We’re at a fairly experimental time when it comes to car design, particularly with interiors. All kinds of displays and buttons and arrangements are being tried, all in an effort to stand out. And while it’s great from a style standpoint, sometimes we’re left wanting for something simpler, something that just works. And that’s what you get in the 2023 Honda CR-V. But don’t take that for it having a boring interior. It’s still handsome, it just happens to be highly functional, straightforward, and of a high quality.
Open the door to the CR-V Sport Touring (only available as a hybrid), and you’re presented with a dashboard that doesn’t look much different than that in the Honda Civic, which is a good thing. It’s a low, lean dash with a full-width screen hiding the vents and keeping the aesthetic uncluttered. Not only does this dash design help the interior feel open, it genuinely sits low enough that it helps give an excellent view out the windshield.
The use of piano black plastic is refreshingly restrained, simply placed around the air vent screen to add a different texture, and there are glints of chrome that pop on the control knobs without feeling flashy or gaudy. The rest of the dash is mostly soft-touch plastic, which feels decent, but does feel a little bit behind some other competitors that are offering nice upholstered panels such as Mazda and Mitsubishi.
The simple, approachable vibe continues with the controls. While not the most elegant, the touchscreen infotainment system is perched atop the dash and close to the driver. That makes it easy to glance over and read it, and its closeness makes it easy to reach. The Sport Touring picks up the larger 9-inch display, which makes the already-large, color-coded icon buttons even easier to discern. And while it does lose the tuning knob, the volume one remains along with Home, Back and skip track/station buttons on the left side. If you’re only going to have a few physical buttons, these are great ones to have, especially the Home button for going in between the car’s native system and Apple CarPlay/Android Auto. Toyota’s new system lacks one and it’s a constant source of frustration.
Sitting below the center air vents are the dedicated, physical climate controls for which we’re hugely grateful. And they also go a long way to elevating the feel of the cabin. The crispness of the knurling and the shine of the chrome would look just as good in an Audi or BMW. They feel just as good, clicking over with precision and a delicate, almost metallic sound. Honda may not have gussied up every part of the cabin, but it definitely put money where you’ll most frequently notice.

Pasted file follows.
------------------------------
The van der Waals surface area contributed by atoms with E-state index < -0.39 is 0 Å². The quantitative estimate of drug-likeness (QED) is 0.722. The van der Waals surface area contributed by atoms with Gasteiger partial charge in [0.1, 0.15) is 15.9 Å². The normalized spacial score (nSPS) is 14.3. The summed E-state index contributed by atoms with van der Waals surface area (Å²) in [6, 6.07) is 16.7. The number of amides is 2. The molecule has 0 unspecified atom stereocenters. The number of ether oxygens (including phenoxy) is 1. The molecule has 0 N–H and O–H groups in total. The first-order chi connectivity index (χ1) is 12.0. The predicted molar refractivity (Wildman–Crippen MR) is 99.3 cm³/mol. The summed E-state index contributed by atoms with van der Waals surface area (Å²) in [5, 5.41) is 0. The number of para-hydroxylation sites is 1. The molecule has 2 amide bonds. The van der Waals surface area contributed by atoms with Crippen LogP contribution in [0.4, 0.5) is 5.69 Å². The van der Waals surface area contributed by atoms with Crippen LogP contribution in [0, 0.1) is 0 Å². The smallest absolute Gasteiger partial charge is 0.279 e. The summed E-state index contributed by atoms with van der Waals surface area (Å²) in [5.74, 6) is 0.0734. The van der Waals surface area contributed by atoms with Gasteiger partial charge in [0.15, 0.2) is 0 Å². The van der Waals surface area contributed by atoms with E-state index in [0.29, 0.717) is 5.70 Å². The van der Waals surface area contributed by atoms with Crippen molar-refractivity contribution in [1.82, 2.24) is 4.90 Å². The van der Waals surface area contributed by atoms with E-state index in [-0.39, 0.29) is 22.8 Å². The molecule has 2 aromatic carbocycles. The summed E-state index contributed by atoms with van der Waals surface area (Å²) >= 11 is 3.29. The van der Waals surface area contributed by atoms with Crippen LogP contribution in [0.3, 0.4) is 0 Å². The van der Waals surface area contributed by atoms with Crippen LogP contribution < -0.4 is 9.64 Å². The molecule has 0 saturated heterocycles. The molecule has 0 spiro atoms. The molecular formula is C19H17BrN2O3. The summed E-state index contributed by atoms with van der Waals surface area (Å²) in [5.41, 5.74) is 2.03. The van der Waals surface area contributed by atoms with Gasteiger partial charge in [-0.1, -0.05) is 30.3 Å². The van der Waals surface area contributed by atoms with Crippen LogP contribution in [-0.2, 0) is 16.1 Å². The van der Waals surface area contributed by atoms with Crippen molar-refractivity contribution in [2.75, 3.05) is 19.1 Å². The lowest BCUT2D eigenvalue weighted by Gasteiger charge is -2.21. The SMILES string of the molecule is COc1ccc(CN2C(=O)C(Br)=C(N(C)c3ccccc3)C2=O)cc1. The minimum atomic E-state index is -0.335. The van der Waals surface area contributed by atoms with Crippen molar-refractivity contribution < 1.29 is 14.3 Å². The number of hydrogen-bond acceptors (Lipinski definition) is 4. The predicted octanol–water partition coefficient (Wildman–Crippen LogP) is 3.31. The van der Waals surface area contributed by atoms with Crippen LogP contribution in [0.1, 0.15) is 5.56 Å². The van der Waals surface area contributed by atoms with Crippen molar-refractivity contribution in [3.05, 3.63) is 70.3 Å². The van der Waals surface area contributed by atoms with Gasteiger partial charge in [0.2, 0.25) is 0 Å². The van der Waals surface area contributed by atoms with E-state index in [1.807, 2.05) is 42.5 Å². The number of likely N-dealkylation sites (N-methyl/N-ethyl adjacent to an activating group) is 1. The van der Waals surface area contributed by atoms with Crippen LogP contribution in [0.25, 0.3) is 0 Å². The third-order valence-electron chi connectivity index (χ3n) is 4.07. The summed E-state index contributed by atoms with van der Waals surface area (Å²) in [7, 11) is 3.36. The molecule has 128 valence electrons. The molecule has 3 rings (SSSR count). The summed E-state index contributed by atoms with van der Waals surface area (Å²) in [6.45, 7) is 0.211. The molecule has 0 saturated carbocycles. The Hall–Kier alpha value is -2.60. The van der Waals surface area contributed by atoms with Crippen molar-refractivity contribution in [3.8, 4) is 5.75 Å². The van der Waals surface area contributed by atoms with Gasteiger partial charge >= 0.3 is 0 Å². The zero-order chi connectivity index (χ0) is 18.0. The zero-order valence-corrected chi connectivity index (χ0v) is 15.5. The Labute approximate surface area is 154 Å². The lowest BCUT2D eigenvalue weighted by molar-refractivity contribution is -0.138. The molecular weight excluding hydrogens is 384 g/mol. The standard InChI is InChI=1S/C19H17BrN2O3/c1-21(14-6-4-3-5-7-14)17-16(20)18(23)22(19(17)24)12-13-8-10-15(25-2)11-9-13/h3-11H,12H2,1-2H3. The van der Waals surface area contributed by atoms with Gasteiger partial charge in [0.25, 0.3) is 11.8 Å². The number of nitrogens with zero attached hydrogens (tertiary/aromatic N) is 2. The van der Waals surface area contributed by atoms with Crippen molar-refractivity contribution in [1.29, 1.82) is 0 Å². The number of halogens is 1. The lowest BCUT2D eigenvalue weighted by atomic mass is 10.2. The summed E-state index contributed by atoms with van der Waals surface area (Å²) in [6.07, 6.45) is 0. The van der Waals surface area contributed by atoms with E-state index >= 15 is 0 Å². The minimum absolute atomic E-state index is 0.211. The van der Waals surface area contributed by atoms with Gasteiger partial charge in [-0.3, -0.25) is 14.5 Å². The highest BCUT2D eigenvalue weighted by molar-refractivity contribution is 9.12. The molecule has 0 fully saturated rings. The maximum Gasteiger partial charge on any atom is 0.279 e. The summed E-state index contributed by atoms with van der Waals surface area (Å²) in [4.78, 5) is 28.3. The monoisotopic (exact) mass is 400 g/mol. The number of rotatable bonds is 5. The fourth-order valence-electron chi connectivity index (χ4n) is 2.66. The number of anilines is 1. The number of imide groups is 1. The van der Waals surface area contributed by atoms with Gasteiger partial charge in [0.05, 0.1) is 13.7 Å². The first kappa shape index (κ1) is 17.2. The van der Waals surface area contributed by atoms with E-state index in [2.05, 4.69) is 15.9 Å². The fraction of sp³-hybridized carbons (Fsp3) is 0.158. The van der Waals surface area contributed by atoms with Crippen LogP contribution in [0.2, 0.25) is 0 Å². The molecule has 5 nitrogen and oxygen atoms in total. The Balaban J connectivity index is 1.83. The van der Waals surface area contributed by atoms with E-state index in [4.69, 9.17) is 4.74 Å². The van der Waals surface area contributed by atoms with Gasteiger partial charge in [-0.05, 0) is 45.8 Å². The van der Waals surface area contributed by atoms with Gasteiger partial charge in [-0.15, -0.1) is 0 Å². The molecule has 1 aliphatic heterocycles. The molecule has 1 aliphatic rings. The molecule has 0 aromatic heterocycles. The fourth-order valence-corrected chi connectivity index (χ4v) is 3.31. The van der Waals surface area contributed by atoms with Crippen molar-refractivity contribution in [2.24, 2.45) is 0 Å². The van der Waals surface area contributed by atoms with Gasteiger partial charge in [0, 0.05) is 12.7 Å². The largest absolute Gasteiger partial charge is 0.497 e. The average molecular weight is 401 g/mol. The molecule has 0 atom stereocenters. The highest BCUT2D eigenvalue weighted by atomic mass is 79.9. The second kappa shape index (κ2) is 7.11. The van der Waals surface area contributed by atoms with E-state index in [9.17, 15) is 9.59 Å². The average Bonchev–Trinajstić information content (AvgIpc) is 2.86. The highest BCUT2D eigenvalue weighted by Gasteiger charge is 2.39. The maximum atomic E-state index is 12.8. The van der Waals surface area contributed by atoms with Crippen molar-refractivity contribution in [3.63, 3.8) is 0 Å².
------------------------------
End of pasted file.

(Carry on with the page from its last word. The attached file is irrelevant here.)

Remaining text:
And really, you’ll get all of this in any CR-V, not just the Sport Touring. The only real dash difference across the line is a lack of a couple buttons for features, the screen size and the leather-wrapped steering wheel and shifter (available on Sport Hybrid and up).
The instrument cluster is a split between an analog speedometer dial and a small color info screen that can display a tachometer, fuel economy, power distribution and other driving information. It’s nothing special, but it’s clear and easy to read.
Moving onto the seating, and the CR-V continues to impress. The Sport/hybrid trims, including Sport Touring, all get nifty orange contrast stitching with the Sport Touring featuring leather upholstery. They’re quite comfortable with firm, but not intrusive bolsters and plenty of padding. A slightly deeper seat base would be nice for those with long thighs, but it’s still comfortable enough. There’s plenty of adjustment between the power seat (on all but the base CR-V) and the steering wheel to find a comfortable position for looking out through the CR-V’s generous glass area. Actual space for legs, head and hips are all excellent, too, for people large, tall, skinny or short.
The rear seats are just as good. They’re certainly a bit more flat and firm than the front seats, as so many rear seats are, but the leg room is incredible, enough to rival large luxury sedans. Headroom is, literally, no slouch either. The adjustable recline adds to the comfort.
Cargo space on the other hand is good, but it’s not class-leading. It’s the same regardless of the powertrain, which is convenient, but at 36.3 cubic feet, it’s not as spacious as Kia Sportage or Toyota RAV4. The hybrids also lack a spare tire, which those competitors have. You can take a deeper dive into the cargo area with our Honda CR-V luggage test.
The CR-V may not have an interior that stuns in pictures or shocks friends with techno gimmicks. But it will wow you on a regular basis, impressing you with quality, comfort and convenience that you’ll never get tired of.